I was raised in privilege. It became increasingly apparent to me as my connections with my Indian friends deepened, as I learned of their parents’ stories, the hardships they’d endured as immigrants, the life and the people they’d left behind. It became apparent with every visit, being three years older than I was the previous time, six years after that — the wide gap between poverty and luxury, colorism deeming the worth of an individual, the political tensions with neighboring Pakistan, the day-to-day subjection of religious persecution that Indian Muslims faced in less tolerant parts of the country. It was true — I was an angarez. My mind was polluted with idealistic visions of a home I had never gotten the chance to know in its entirety because I hadn’t been there, hadn’t seen firsthand the ramifications of technological advances, hadn’t experienced the gap between classes expand more than ever as my Bangalore grew from a scenic expanse of green to an industrialized city practically overnight, bringing with it an influx of new people.

So instead of raising my hands up in defense, I learned to keep them at my sides. To merely listen. To be spoken to, without a hint of judgment or pent-up responses on the tip of my tongue. I accepted my role as an observer in my own home country, undoubtedly American, undoubtedly Westernized, with every justification to be called out for it.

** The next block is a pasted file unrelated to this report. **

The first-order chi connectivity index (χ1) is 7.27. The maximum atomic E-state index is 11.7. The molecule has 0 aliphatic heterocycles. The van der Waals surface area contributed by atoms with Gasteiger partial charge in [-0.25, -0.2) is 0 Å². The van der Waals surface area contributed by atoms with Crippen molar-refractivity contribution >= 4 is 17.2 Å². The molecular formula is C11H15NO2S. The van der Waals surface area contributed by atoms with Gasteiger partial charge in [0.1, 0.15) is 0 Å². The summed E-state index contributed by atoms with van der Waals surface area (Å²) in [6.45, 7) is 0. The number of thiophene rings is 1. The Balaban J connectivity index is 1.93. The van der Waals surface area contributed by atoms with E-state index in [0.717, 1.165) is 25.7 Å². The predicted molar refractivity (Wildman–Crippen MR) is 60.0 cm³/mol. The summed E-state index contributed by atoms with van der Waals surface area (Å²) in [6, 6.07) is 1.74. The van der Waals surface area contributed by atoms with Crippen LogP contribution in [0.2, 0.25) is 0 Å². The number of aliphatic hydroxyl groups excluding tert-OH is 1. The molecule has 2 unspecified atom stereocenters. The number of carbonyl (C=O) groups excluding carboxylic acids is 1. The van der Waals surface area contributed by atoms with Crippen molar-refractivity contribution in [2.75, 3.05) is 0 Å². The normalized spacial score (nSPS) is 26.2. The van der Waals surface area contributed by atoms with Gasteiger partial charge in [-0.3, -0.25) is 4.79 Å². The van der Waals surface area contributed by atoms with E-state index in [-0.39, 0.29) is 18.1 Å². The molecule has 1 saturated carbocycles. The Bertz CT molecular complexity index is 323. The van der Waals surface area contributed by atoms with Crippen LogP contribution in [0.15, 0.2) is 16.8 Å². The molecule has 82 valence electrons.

“Unlearning the myth of American innocence,” an article written by Suzy Hansen for The Guardian, is particularly worth noting here because of the dynamics of misguided sympathy and ignorance it brings in. Hansen’s experiences in Istanbul, Turkey are shaped by acknowledging the role the United States has as a major global influencer, and how this often leads to American (and inherently white) nationalism; the blind faith we put in our government and its policies, with no regard for the repercussions on a global scale; and the superiority complex that leads to sympathetic charity and attempts at being the ‘savior’ in ‘third-world countries.’